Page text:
A few months back the VREB added some proper maps of all their trading areas, replacing the old images that were too small to read and only showed down to the level of the municipalities. It’s a great improvement, however the maps only have a few hundred views, so I think they are too hidden on the VREB site.
Given how often the topic comes up here, I figured it would be a useful reference to have embedded on the site in one place, starting with the sub-areas in the the VREB trading area (Greater Victoria plus the Malahat and Gulf Islands).
is tyranny. But what about taxation with excessive representation? After all with 13 municipalities and the CRD we can’t argue there isn’t enough representation going on here, but how much is it all costing us in taxes? Thanks to open data initiatives, we can see which municipalities have kept a lid on tax increases and which ones have let loose the dogs of bureaucracy.
Assuming you lived in a representative house in each of the municipalities from 2006 to 2016, how much would your taxes have increased?
The winner by a mile is North Saanich where taxes haven’t even kept up with inflation. Of the core municipalities, Esquimalt has done the best job keeping tax increases moderate while the big loser is Saanich with a 56% jump in 10 years. All of them hiked taxes and fees much faster than inflation over the last decade.
Here are the 2016 values for all the municipalities.
What are the real costs to run a house? Well there are many sites out there that will let you estimate this but often they vary widely. Instead of an estimate, here is exactly what it cost to run our bog standard 70s Gordon Head box in 2016. It’s about 2100 square feet with 2 adults and 2 kids upstairs, and 1 adult in the basement suite. Primary heat is via heat pump, secondary gas furnace, 2 gas fireplaces, and a couple baseboards in the basement. Double pane vinyl windows, 2×4 construction, and extra insulation in the attic.
On the maintenance side we actually had some expenses this year. As luck would have it our furnace broke, the washing machine self destructed, and the hot water tank had to be replaced all at once around Christmas. That made up the majority of the increase over two years ago when I last published one of these posts and it cost us $6743 for utilities, tax, and insurance, and another $1500 or so in maintenance.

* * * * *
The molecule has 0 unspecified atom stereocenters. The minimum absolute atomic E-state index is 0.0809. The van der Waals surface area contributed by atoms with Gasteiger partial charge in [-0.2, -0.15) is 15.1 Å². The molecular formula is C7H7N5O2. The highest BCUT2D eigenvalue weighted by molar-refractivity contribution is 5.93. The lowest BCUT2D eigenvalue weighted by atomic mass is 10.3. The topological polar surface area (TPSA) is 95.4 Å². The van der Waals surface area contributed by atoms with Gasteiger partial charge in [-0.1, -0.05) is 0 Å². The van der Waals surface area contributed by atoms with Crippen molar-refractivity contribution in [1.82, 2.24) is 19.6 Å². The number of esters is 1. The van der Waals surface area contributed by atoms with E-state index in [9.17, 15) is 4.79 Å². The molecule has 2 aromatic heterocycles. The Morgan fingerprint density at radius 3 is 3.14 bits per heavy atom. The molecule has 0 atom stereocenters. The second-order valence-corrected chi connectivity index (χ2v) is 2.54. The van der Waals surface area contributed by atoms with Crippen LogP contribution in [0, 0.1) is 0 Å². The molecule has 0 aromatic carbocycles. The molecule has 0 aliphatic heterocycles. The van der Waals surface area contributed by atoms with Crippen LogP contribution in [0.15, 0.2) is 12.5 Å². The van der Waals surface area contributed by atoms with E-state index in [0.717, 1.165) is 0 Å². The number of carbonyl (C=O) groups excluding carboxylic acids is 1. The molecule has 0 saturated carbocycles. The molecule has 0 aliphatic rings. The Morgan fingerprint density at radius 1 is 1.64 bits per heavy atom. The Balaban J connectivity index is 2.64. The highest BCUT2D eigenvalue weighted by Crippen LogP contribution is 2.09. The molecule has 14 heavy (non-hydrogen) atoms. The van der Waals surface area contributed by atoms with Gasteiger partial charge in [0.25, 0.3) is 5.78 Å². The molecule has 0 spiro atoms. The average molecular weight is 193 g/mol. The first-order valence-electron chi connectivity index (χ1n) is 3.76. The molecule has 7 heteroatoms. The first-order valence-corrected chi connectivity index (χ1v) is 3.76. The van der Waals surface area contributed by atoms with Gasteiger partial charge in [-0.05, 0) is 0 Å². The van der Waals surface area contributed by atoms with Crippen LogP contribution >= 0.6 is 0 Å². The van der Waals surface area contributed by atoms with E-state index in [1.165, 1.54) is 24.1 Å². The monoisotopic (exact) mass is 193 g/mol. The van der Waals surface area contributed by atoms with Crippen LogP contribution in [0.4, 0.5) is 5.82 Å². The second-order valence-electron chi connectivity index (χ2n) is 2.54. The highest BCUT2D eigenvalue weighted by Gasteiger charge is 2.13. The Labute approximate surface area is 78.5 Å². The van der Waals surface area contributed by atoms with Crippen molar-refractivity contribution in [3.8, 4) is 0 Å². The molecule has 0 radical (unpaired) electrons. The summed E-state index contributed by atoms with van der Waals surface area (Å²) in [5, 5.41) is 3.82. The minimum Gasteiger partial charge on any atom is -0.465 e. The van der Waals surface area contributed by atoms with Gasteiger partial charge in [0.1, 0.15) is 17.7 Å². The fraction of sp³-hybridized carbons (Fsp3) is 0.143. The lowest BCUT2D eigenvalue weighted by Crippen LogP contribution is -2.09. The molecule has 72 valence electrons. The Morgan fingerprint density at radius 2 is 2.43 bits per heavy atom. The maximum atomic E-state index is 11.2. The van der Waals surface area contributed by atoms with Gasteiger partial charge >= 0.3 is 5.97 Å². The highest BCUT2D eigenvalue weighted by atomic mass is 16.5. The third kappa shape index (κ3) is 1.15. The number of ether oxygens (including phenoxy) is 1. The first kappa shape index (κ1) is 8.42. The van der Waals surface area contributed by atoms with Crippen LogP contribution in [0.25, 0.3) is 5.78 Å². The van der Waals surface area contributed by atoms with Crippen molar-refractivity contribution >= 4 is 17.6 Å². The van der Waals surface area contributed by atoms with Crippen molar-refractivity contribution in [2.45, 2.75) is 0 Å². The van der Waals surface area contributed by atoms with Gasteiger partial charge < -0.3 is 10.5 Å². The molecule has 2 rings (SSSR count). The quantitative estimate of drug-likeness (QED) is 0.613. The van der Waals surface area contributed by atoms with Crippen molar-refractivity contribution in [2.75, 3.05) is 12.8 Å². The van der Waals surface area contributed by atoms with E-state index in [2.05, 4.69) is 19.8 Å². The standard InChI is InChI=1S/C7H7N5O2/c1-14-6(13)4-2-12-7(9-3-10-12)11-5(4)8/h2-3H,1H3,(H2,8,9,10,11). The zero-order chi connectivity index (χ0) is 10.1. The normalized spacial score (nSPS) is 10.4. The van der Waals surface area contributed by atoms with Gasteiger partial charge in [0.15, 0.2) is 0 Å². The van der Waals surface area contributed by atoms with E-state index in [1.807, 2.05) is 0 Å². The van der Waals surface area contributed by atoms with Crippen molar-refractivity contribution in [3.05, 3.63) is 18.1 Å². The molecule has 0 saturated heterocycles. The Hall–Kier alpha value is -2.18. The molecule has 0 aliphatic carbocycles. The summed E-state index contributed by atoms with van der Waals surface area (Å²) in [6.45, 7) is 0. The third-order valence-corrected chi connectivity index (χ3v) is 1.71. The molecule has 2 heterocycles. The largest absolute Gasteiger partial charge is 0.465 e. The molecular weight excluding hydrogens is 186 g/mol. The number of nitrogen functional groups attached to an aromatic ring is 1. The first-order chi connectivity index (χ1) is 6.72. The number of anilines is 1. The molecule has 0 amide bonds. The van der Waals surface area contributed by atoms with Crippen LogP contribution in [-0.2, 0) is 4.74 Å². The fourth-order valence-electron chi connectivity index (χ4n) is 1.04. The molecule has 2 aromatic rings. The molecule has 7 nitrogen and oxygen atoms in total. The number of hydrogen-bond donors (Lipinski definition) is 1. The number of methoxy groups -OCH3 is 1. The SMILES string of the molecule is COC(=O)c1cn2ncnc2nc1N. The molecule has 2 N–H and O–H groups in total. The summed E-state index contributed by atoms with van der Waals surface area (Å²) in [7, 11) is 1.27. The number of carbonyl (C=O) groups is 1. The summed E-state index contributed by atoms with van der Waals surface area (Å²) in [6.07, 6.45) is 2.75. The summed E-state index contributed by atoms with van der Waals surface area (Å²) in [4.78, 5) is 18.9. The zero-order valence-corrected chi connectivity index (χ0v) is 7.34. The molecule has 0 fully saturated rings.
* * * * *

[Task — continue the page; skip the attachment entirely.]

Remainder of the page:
How about last year?
Surprisingly enough despite inflation, an extra baby in the house, and a month and a half of charging the electric car our utility costs are only up 2% since 2 years ago, thanks mostly to the cheaper gas. Insurance was about the same for less coverage (I dialed up the deductibles) and property taxes are up 12%.
All in all to keep the house livable cost us about $920 per month. While it seemed like quite a few things broke at once this year, there weren’t really any extraordinary maintenance expenses. When big things like the roof or furnace need replacing those costs could go up significantly and need to be taken into account.
Isn’t it nice when you can get one government to pay the other government’s taxes?
Most people know about the option to defer your property taxes if you are over 55 in BC. That program is more or less a no brainer (shockingly, only 2.5% of BC’s seniors take advantage of this). Why pay several thousand dollars a year in taxes when you can borrow the money essentially for free and then stick your heirs with the bill? It works like this:
- Apply for the deferral before your taxes are due (one time $60 fee).
- When approved, the province will pay your municipal taxes on your behalf, charging you 0.7% simple interest on the loan.
- They put a restrictive lien on your house which means you have to pay the balance of the loan when you sell.
- Every year you apply to renew the deferral.
Easy peasy. Apply here.
But what if you’re one of those rare people in Victoria not over 55 years old? Well turns out you can also avoid those pesky taxes as long as you have kids.
We here in Greater Victoria have the… unique pleasure of not actually living in one contiguous city, but in one of 13 different municipalities. This has the great benefit of every region reinventing the wheel and not working together. One of the main ways that all this hand wringing is funded is through property taxes. Some municipalities like Saanich and Victoria are fairly open with this data, while others like Oak Bay think it’s improper to discuss these kinds of financial matters with plebes present and don’t post it on their websites.
However I recently stumbled on the DataBC website, and one of the resources it has are all the municipal tax rates in BC. Given that outside of the mortgage itself and perhaps maintenance, property taxes are one of the biggest expenses of home ownership, it’s worth looking at how the different regions compare. I’ve extracted out our little corner of the province and here it is.
From a rate perspective, Esquimalt residents will pay the highest tax rate, but due to the high property values in Oak Bay the total bill on a representative house will be highest there. Keep in mind that most people will also receive at least the basic homeowner grant which takes off $570 from these numbers. The exemption was recently raised to $1.2 million from $800k.